Synopses & Reviews
What is the bond between the human psyche and the living planet that nurtured us, and all of life, into existence? What is the link between our own mental health and the health of the greater biosphere? In this "bold, ambitious, philosophical essay" (Publishers Weekly), historian and cultural critic Roszak explores the relationships between psychology, ecology, and new scientific insights into systems in nature. Drawing on our understanding of the evolutionary, self-organizing universe, Roszak illuminates our rootedness in the greater web of life and explores the relationship between our own sanity and the larger-than-human world. The Voice of the Earth seeks to bridge the centuries-old split between the psychological and the ecological with a paradigm which sees the needs of the planet and the needs of the person as a continuum. The Earth's cry for rescue from the punishing weight of the industrial system we have created is our own cry for a scale and quality of life that will free us to become whole and healthy. This second edition contains a new afterword by the author.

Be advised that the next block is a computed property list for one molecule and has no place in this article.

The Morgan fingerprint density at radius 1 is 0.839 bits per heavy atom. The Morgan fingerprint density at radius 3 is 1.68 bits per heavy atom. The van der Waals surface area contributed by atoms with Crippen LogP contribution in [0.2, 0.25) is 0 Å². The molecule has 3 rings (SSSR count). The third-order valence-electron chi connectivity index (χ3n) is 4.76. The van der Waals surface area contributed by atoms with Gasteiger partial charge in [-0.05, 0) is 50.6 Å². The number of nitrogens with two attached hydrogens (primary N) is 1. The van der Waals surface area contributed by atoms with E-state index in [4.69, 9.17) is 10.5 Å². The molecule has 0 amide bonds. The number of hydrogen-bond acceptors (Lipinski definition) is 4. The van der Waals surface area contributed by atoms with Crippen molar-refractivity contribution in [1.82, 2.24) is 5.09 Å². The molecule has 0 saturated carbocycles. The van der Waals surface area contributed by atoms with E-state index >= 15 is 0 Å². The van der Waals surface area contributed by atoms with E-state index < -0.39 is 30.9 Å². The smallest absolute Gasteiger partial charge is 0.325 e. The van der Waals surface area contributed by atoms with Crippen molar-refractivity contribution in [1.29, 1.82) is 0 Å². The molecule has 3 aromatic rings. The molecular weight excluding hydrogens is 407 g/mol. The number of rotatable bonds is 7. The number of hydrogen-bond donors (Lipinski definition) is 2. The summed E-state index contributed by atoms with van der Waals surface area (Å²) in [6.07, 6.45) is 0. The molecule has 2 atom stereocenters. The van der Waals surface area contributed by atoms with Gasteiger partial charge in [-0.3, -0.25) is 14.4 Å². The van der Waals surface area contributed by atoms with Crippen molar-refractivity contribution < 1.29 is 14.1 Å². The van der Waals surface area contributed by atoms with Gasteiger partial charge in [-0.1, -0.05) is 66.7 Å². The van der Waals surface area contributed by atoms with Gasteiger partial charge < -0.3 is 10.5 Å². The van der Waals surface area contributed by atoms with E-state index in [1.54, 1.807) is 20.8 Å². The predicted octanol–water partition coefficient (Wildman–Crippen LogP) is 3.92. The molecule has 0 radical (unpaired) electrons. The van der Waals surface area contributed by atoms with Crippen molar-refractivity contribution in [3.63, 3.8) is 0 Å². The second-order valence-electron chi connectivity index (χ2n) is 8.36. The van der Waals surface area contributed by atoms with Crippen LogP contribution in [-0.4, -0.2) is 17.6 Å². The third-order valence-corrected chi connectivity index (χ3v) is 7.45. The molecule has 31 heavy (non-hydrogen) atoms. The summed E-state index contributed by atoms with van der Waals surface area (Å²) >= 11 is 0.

A new edition, with a new afterword by Roszak, of the first work to deal with the subject of ecopsychology, the interface between environmental policy and ethics and human behavior.
Includes bibliographical references (p. 347-368) and index.
About the Author
Theodore Roszak is the author of The Making of a Counterculture, Where the Wasteland Ends, The Gendered Atom, and other works of nonfiction. His novels include Flicker and The Memoirs of Elizabeth Frankenstein, which is currently being made into a motion picture. Roszak lives in Berkeley and is professor of history at California State University, Hayward. A Guggenheim Fellowship recipient, he has twice been nominated for the National Book Award.